Covington growing with new businesses

Cincinnati isn’t the only city in the Tri-State area experiencing rejuvenation. Just across the Ohio River, Covington has seen a plethora of new businesses open in the last year, and the trend shows no sign of stopping.
Naashom Marx, business development manager for the City of Covington, works to attract new businesses and retain Covington’s current businesses.
“Covington is a great place to live, work and play,” she says. “It’s a unique dynamic of people and places, and it attracts people.”
Right in the heart of Covington’s urban center—at Roebling and Fifth Street, eight buildings in a four-block area will soon become Gateway Tech’s new location. The college is also opening a bookstore at Sixth and Madison, which will be open to the public. The addition of Gateway Tech’s student body to the urban center will help that area grow, and keep businesses busy, Marx says.
The city’s current focus area is the Renaissance district, the spaces around Madison, Short Pike and Scott streets. The goal is to continue to grow new businesses while encouraging the momentum to continue in other areas, too.
Since its founding 35 years ago, Mainstrasse Village has seen exponential growth. It’s a walkable and bike-friendly area close to both the riverfront and the City's hotel district.
“Mainstrasse Village wouldn’t have lasted long without the community,” says Kim Blank, executive director of Mainstrasse. 
Main BiteSugar Cube RecordsOld Kentucky Bourbon Bar and Goodfellas recently opened in Mainstrasse, and Covington Yoga moved from Scott to the village to make room for Gateway Tech. Thai Sushi is slated to open later this summer, and Commonwealth Bistro is currently renovating two buildings in Mainstrasse.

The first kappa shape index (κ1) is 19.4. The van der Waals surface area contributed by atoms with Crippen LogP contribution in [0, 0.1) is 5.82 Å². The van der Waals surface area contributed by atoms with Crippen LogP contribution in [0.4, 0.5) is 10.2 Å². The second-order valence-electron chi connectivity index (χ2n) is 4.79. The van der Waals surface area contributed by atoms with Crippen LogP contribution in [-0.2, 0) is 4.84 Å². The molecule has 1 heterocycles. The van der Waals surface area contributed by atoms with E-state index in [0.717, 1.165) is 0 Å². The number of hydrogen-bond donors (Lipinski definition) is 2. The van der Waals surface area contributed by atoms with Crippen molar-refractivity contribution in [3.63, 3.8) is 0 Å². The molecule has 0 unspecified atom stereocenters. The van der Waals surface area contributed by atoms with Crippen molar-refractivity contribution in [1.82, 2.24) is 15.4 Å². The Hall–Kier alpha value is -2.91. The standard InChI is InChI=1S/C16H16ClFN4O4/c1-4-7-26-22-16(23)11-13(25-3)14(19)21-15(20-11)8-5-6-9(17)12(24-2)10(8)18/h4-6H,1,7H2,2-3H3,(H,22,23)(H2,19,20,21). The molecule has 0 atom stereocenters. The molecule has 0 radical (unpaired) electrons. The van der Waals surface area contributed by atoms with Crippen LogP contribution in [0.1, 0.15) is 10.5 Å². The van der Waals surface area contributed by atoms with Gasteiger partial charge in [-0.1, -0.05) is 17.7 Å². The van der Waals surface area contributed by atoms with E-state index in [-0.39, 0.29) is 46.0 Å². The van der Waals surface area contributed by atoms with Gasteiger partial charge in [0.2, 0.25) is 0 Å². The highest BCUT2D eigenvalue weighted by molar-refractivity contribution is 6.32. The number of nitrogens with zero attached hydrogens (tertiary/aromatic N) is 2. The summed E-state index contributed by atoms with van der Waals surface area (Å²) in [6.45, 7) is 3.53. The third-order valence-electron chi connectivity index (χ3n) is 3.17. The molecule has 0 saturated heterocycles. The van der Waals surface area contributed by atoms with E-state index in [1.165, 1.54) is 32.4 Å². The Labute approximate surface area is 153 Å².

“Covington continues to grow, and it’s a really nice area with lots of new businesses,” Blank says. “It’s an exciting time for us.”
Pike Street has also seen lots of new businesses open recently. Buonavita Pizzeria opened last Monday; 3TC DesignsShrewdness of Apes, Latonia Treasures, Old Home Style and Green Line Salon are all new to the area as well. Grateful Grahams and Sushi Cincinnati both moved to larger facilities on Pike Street, and Tickets Sports Café is reinventing itself into an all-Covington, all-green, family-friendly restaurant.
In about nine months, City Hall will become Hotel Covington, a boutique hotel near the Madison Event Center. (City Hall moved to a smaller office to accommodate the project.)
Covington has also seen lots of larger businesses, like Westpack and Blair Technology Group, move in because of the perks the city has to offer—parks, restaurants, shops, quality of life and a sense of community.
“Developers are seeing great growth and rehabilitation efforts here, which attracts more developers to Covington,” Marx says. “And property owners see higher property values, which encourages them to stay and raise their families here.”

Stay tuned to Soapbox for stories about Covington's new businesses and its continued growth. 
By Caitlin Koenig
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